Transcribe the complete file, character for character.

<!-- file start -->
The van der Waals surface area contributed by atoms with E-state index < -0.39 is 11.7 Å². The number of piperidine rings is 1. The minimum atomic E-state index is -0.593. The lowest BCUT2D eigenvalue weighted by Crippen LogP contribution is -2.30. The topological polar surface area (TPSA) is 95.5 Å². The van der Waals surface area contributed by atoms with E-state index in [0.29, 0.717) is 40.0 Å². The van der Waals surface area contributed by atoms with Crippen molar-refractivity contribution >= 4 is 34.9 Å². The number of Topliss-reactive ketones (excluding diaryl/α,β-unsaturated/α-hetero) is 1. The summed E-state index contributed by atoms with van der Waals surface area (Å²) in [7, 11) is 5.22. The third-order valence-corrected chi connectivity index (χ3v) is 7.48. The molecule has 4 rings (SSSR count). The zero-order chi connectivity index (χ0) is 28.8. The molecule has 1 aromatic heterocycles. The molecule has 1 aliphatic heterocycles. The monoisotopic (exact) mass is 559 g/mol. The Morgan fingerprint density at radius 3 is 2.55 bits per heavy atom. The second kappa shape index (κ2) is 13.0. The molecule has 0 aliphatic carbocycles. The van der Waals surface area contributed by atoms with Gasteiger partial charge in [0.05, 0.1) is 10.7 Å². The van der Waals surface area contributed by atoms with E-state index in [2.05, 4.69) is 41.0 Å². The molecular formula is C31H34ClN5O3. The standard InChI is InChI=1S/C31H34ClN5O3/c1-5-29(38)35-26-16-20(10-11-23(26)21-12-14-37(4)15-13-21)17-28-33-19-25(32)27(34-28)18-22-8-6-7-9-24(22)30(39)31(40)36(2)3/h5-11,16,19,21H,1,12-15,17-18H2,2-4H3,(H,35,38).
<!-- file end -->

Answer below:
The van der Waals surface area contributed by atoms with E-state index < -0.39 is 11.7 Å². The number of piperidine rings is 1. The minimum atomic E-state index is -0.593. The lowest BCUT2D eigenvalue weighted by Crippen LogP contribution is -2.30. The topological polar surface area (TPSA) is 95.5 Å². The van der Waals surface area contributed by atoms with E-state index in [0.29, 0.717) is 40.0 Å². The van der Waals surface area contributed by atoms with Crippen molar-refractivity contribution >= 4 is 34.9 Å². The number of Topliss-reactive ketones (excluding diaryl/α,β-unsaturated/α-hetero) is 1. The summed E-state index contributed by atoms with van der Waals surface area (Å²) in [7, 11) is 5.22. The third-order valence-corrected chi connectivity index (χ3v) is 7.48. The molecule has 4 rings (SSSR count). The zero-order chi connectivity index (χ0) is 28.8. The molecule has 1 aromatic heterocycles. The molecule has 1 aliphatic heterocycles. The monoisotopic (exact) mass is 559 g/mol. The Morgan fingerprint density at radius 3 is 2.55 bits per heavy atom. The second kappa shape index (κ2) is 13.0. The molecule has 0 aliphatic carbocycles. The van der Waals surface area contributed by atoms with Gasteiger partial charge in [0.05, 0.1) is 10.7 Å². The van der Waals surface area contributed by atoms with E-state index in [2.05, 4.69) is 41.0 Å². The molecular formula is C31H34ClN5O3. The standard InChI is InChI=1S/C31H34ClN5O3/c1-5-29(38)35-26-16-20(10-11-23(26)21-12-14-37(4)15-13-21)17-28-33-19-25(32)27(34-28)18-22-8-6-7-9-24(22)30(39)31(40)36(2)3/h5-11,16,19,21H,1,12-15,17-18H2,2-4H3,(H,35,38).